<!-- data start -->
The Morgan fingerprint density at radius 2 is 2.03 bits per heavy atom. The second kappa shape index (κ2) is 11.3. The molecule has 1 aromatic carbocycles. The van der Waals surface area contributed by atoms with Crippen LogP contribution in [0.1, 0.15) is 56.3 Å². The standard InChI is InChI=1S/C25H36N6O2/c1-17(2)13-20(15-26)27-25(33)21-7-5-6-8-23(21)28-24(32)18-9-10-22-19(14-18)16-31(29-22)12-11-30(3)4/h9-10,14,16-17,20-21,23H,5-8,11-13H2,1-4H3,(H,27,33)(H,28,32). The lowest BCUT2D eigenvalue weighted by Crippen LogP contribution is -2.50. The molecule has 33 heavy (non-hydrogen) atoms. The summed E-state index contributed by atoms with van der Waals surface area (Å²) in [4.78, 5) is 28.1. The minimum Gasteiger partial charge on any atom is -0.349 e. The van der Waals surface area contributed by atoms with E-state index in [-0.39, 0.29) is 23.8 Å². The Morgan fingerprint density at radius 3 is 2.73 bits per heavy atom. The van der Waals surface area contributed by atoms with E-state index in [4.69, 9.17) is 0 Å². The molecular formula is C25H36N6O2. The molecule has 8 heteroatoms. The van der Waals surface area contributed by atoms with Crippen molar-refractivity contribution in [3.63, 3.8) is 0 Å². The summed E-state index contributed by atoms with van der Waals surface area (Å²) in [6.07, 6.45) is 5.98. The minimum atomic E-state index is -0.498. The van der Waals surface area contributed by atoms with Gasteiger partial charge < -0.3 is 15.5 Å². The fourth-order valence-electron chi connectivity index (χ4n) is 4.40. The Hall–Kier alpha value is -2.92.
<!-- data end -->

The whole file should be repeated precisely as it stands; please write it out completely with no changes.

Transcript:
The Morgan fingerprint density at radius 2 is 2.03 bits per heavy atom. The second kappa shape index (κ2) is 11.3. The molecule has 1 aromatic carbocycles. The van der Waals surface area contributed by atoms with Crippen LogP contribution in [0.1, 0.15) is 56.3 Å². The standard InChI is InChI=1S/C25H36N6O2/c1-17(2)13-20(15-26)27-25(33)21-7-5-6-8-23(21)28-24(32)18-9-10-22-19(14-18)16-31(29-22)12-11-30(3)4/h9-10,14,16-17,20-21,23H,5-8,11-13H2,1-4H3,(H,27,33)(H,28,32). The lowest BCUT2D eigenvalue weighted by Crippen LogP contribution is -2.50. The molecule has 33 heavy (non-hydrogen) atoms. The summed E-state index contributed by atoms with van der Waals surface area (Å²) in [4.78, 5) is 28.1. The minimum Gasteiger partial charge on any atom is -0.349 e. The van der Waals surface area contributed by atoms with E-state index in [-0.39, 0.29) is 23.8 Å². The Morgan fingerprint density at radius 3 is 2.73 bits per heavy atom. The van der Waals surface area contributed by atoms with E-state index in [4.69, 9.17) is 0 Å². The molecular formula is C25H36N6O2. The molecule has 8 heteroatoms. The van der Waals surface area contributed by atoms with Crippen molar-refractivity contribution in [3.63, 3.8) is 0 Å². The summed E-state index contributed by atoms with van der Waals surface area (Å²) in [6.07, 6.45) is 5.98. The minimum atomic E-state index is -0.498. The van der Waals surface area contributed by atoms with Gasteiger partial charge < -0.3 is 15.5 Å². The fourth-order valence-electron chi connectivity index (χ4n) is 4.40. The Hall–Kier alpha value is -2.92.